Honey Whole Wheat Bread (adapted from www.allrecipes.com)

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This bread was the catalyst for my all-things-homemade-and-from-scratch mission. I had never made bread before, but had always envied my mother’s breadmaking skills. Just a quick side note: my mom makes the most incredible bread for the holidays, a bread our family has dubbed “christmas bread”. It doesn’t look like a christmas tree, doesn’t look particularly festive, but for some reason, we only eat it during the holidays, thus the name. On a basic level, it is raisin bread. But in the foodie description world, it is a flakey, tender, flavorful bread that is perfectly dotted with raisins and presented in a double layer braid fashion. It’s not only beautiful, it is hands-down my all-time favorite bread. Perfect toasted and slathered with butter. Yum. Now I want some. It reminds me of my mom, the holidays, family, winter and all things near and dear to me. That recipe will be upcoming, guess when? For the holidays.

Okay, back to honey whole wheat… Anyhow, I was always scared of bread and yeast. Well, not the bread, but definitely the yeast. I had heard it was delicate, fragile, temperamental. And breadmaking was time consuming. And that kneading? No way, Jose. It was much easier to watch my mom make the bread and for me to eat it.

But I was wrong, so wrong. Making bread is actually quite easy, but like anything, it takes a little practice, so don’t be upset or too hard on yourself if it doesn’t turn out perfectly the first time. I will share with you though in hindsight, when it doesn’t come out perfectly, it’s for 3 reasons: 1) impatience. Waiting sucks, it really does. And when a bread needs to rise twice and you are anxiously waiting in anticipation and thinking about sinking your teeth into that yummy deliciousness, hours can seem like days. 2) impatience. Patience really is a virtue, especially in the bread world. And 3) you killed the yeast. Did I really say that? Yes, and it is harder to do than you think. Maybe you got a dud of a batch. Or perhaps your water was too warm. Or maybe you didn’t feed it enough. Yes, yeast is alive and needs to be fed. Or maybe your warm space for proofing was too warm. Up until the moment you bake the bread, you can kill the yeast. Be gentle. Be kind to the yeast. 🙂

I found this recipe for Simple Whole Wheat Bread on allrecipes.com. After making it a couple times following the recipe to a T, I decided I wanted it more wheaty. (I know that’s not a word, but I’m going with it.) So I modified it slightly, but only slightly, because it is a pretty perfect, easy recipe as it is.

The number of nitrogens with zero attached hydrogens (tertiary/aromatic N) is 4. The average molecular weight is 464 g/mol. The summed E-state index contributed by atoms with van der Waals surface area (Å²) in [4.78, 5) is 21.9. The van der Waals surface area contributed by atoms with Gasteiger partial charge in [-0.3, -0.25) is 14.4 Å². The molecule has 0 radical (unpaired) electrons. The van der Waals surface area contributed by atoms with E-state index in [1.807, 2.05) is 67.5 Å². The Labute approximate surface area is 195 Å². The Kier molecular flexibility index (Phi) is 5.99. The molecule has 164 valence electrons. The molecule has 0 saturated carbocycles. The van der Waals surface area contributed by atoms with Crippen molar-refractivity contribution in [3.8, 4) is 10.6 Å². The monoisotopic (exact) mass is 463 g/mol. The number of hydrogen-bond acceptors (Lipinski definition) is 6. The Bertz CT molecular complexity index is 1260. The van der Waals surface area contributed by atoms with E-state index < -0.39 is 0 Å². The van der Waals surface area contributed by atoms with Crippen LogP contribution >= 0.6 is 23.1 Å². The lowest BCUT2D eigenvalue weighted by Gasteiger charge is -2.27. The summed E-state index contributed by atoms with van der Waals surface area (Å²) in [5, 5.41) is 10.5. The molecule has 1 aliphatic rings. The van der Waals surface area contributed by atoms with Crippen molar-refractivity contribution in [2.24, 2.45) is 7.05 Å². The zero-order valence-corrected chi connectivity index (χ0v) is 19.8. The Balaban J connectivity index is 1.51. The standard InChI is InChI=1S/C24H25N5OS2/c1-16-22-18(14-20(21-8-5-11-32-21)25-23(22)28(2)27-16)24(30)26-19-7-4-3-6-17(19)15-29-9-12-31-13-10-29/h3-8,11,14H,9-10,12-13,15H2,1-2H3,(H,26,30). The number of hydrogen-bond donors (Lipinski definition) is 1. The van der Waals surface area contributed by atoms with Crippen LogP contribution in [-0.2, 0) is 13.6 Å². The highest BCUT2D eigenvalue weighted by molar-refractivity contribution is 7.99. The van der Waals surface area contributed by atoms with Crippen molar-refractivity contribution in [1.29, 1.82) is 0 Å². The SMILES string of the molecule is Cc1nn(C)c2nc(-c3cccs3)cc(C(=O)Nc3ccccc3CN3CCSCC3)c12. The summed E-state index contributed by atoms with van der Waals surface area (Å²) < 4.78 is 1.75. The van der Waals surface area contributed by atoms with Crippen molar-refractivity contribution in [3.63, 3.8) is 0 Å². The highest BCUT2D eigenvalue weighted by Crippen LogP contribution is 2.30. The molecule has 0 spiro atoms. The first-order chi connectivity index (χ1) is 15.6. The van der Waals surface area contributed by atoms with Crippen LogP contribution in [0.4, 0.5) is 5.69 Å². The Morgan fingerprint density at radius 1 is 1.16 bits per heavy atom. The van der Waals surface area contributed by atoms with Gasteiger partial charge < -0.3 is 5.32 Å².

• 3 C. warm water (I just turn my tap water to hot and let it run for minute)
  • 2 (.25 ounce) packages active dry yeast
  • 1/3 C. honey
  • 2 C. all-purpose flour
  • 3 C. whole wheat flour
  • 3 tablespoons butter, melted
  • 1/3 C. honey
  • 1 tablespoon salt
  • 3 1/2 C. whole wheat flour
  • more all-purpose flour for dusting
  • 2 tablespoons butter, melted

Thoroughly dissolve yeast in water. Add honey and stir. Pour mixture into a mixing bowl. Add all-purpose flour. Using your dough hook, mix. Add 3 C. whole wheat flour. Tilt the mixer and let sit, uncovered for 30 minutes or until bubbly.

Add 3 T. melted butter, 1/3 C. honey and salt. Mix thoroughly. Add 2 C. whole wheat flour. Continue to add the remaining 1 1/2- 2 C. whole wheat flour until the dough is pulling away from the sides. It should be slightly sticky but not gooey. Turn out onto well-floured surface (make sure to scrape it all out) Knead for 5 minutes. Oil the mixing bowl thoroughly. Toss the dough and coat with the oil. Cover and put in a warm place to rise. It should double in size. (Tip: if you don’t have a nice warm place, when you begin this step, turn your oven to warm for 5 minutes and then turn off. Place bowl in the oven to rise. Make sure it’s not too warm, otherwise you run the risk of killing your yeast this late in the game). Rising should take about an hour.

Punch dough down, divide into three even chunks. Spray three 9×5 bread loaves and place dough in each. Let dough rise for a second time until it tops the pans by an inch.

Preheat oven to 350. Bake for 25 minutes. Do not overbake. When done, brush tops with melted butter so it doesn’t dry out. Cool slightly before removing from pans and turning onto cooling rack to finish cooling.

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